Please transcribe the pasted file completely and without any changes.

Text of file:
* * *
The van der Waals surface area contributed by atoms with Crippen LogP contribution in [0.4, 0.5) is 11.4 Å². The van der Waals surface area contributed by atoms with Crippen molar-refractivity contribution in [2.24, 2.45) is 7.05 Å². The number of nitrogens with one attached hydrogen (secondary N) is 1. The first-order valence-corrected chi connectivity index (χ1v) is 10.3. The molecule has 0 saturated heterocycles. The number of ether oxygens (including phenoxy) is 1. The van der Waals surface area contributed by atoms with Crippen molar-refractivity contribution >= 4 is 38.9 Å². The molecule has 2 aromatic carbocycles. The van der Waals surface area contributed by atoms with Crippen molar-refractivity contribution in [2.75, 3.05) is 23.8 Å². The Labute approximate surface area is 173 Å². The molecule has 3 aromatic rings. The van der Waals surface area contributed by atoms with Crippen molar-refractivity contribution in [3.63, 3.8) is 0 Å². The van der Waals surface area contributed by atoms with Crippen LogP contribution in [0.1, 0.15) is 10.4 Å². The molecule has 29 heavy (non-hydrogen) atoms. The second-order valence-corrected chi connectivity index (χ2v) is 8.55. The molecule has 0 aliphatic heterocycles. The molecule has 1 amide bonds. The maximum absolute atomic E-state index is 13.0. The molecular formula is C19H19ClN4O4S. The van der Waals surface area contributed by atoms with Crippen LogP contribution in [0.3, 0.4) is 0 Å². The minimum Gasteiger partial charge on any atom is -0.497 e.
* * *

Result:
The van der Waals surface area contributed by atoms with Crippen LogP contribution in [0.4, 0.5) is 11.4 Å². The van der Waals surface area contributed by atoms with Crippen molar-refractivity contribution in [2.24, 2.45) is 7.05 Å². The number of nitrogens with one attached hydrogen (secondary N) is 1. The first-order valence-corrected chi connectivity index (χ1v) is 10.3. The molecule has 0 saturated heterocycles. The number of ether oxygens (including phenoxy) is 1. The van der Waals surface area contributed by atoms with Crippen molar-refractivity contribution >= 4 is 38.9 Å². The molecule has 2 aromatic carbocycles. The van der Waals surface area contributed by atoms with Crippen molar-refractivity contribution in [2.75, 3.05) is 23.8 Å². The Labute approximate surface area is 173 Å². The molecule has 3 aromatic rings. The van der Waals surface area contributed by atoms with Crippen molar-refractivity contribution in [3.63, 3.8) is 0 Å². The van der Waals surface area contributed by atoms with Crippen LogP contribution in [0.1, 0.15) is 10.4 Å². The molecule has 29 heavy (non-hydrogen) atoms. The second-order valence-corrected chi connectivity index (χ2v) is 8.55. The molecule has 0 aliphatic heterocycles. The molecule has 1 amide bonds. The maximum absolute atomic E-state index is 13.0. The molecular formula is C19H19ClN4O4S. The van der Waals surface area contributed by atoms with Crippen LogP contribution in [0.3, 0.4) is 0 Å². The minimum Gasteiger partial charge on any atom is -0.497 e.